UK enegry consumers have faced ever-rising bills as the Big Six maintain their profits (Reuters)

The so-called Big Six energy firms that dominate the UK's consumer-facing market saw a 77% leap in average profit per-household from 2011 to 2012, the industry regulator has revealed.

Ofgem, the energy watchdog, said supplier profit per household lifted from £30 to £53 between the two years. Firms' profit margin for supply for household customers more than doubled from 2.8% to 4.3% over the same time period. A cold winter in 2012 lifted energy consumption in Britain.

It comes amid attacks by anti-fuel poverty campaigners on the industry's biggest players that they are profiteering by squeezing consumers as hard as they can to get the most money out of them at a time when Britons' incomes are falling in real terms.

"Making a profit is not an entitlement," said Ofgem's report. "It should be earned by suppliers gaining and retaining customers, offering competitive prices, the right products, and good customer service. How efficiently suppliers run their businesses also determines the profits they make.

"Our analysis in 2011 showed that the way in which the whole retail market worked meant there was not as much competitive pressure on suppliers as there should be."

Energy UK, the lobby group which represents the consumer-facing energy industry, hit back at Ofgem's report.

"Ofgem's report sets out the earnings before tax paid for supply side and for generation," said Energy UK.

"The figures do not take into account the costs of the huge investment the energy companies are making, the interest or the tax they are paying. These are not net profit figures.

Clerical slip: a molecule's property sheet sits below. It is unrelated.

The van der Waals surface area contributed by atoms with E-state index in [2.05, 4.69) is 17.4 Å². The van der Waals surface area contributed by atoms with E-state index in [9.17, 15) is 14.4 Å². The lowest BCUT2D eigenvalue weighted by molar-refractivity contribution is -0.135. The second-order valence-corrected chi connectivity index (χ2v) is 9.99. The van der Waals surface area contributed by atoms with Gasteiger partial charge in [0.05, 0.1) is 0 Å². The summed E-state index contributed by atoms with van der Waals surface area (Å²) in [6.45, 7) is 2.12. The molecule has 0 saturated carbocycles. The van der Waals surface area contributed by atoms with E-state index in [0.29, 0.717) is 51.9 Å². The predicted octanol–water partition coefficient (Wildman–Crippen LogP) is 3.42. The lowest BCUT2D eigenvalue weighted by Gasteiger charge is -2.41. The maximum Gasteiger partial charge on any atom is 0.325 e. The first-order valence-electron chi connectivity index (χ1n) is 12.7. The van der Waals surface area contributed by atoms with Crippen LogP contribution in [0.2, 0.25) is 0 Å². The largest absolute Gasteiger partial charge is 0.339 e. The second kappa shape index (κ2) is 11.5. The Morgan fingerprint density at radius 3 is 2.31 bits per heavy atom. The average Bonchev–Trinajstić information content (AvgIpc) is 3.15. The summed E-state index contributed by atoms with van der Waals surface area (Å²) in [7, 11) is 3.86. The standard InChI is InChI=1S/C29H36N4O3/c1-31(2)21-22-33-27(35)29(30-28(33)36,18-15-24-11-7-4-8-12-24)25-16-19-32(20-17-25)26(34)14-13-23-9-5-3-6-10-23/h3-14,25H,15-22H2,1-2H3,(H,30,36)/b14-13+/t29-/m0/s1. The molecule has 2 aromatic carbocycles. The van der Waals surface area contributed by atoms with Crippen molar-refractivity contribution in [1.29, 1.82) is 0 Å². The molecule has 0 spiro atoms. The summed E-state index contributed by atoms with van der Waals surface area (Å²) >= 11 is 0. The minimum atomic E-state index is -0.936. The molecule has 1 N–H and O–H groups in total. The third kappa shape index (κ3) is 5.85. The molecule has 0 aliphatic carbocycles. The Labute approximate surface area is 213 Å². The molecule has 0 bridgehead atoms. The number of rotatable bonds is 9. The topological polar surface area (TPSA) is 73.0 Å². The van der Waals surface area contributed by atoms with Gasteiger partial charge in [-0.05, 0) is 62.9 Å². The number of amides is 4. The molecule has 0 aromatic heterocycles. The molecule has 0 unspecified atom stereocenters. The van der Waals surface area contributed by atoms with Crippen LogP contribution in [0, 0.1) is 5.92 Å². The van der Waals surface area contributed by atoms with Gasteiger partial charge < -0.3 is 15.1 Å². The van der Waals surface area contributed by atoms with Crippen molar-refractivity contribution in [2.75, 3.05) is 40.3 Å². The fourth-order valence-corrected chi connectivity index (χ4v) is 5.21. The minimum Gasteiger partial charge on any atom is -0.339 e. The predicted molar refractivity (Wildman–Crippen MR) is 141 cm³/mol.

"Ofgem supports what the companies have been saying. The main reasons customers have seen their household bills go up is because the cost of gas and electricity have gone up as well as other add-ons, such as the social and environmental policies, rising fast.

"Earnings from generation pays for major investment the industry is making. The generation figure of earnings before interest and tax of 20% is not, as Ofgem acknowledges, 'a meaningful measure of profitability'. Energy UK is therefore asking Ofgem to use the much more meaningful figures of cost of capital."

The body concluded: "The industry is committed to transparency and openness. We ask others to use clear explanations that cannot be easily misunderstood."

Suppliers have been lifting their gas and electricity bills by several percent, causing much public outcry. They say it is a response to higher wholesale energy costs as well as the expense of investment in the country's dated infrastructure and a passing on of green taxes. Critics say they are simply bolstering their profits.

Ofgem's report was released ahead of protest groups, including UK Uncut and Fuel Poverty Action, holding demonstrations against energy providers Npower and British Gas over the rise in energy prices.

UK Uncut said more than 1,000 demonstrators are expected to take part in the protests in London.

The anti-austerity groups plan to march on Npower offices with a coffin filled with bills.

In addition, protests will be taking place in Oxford at the new British Gas headquarters as well as Lewes and Bristol.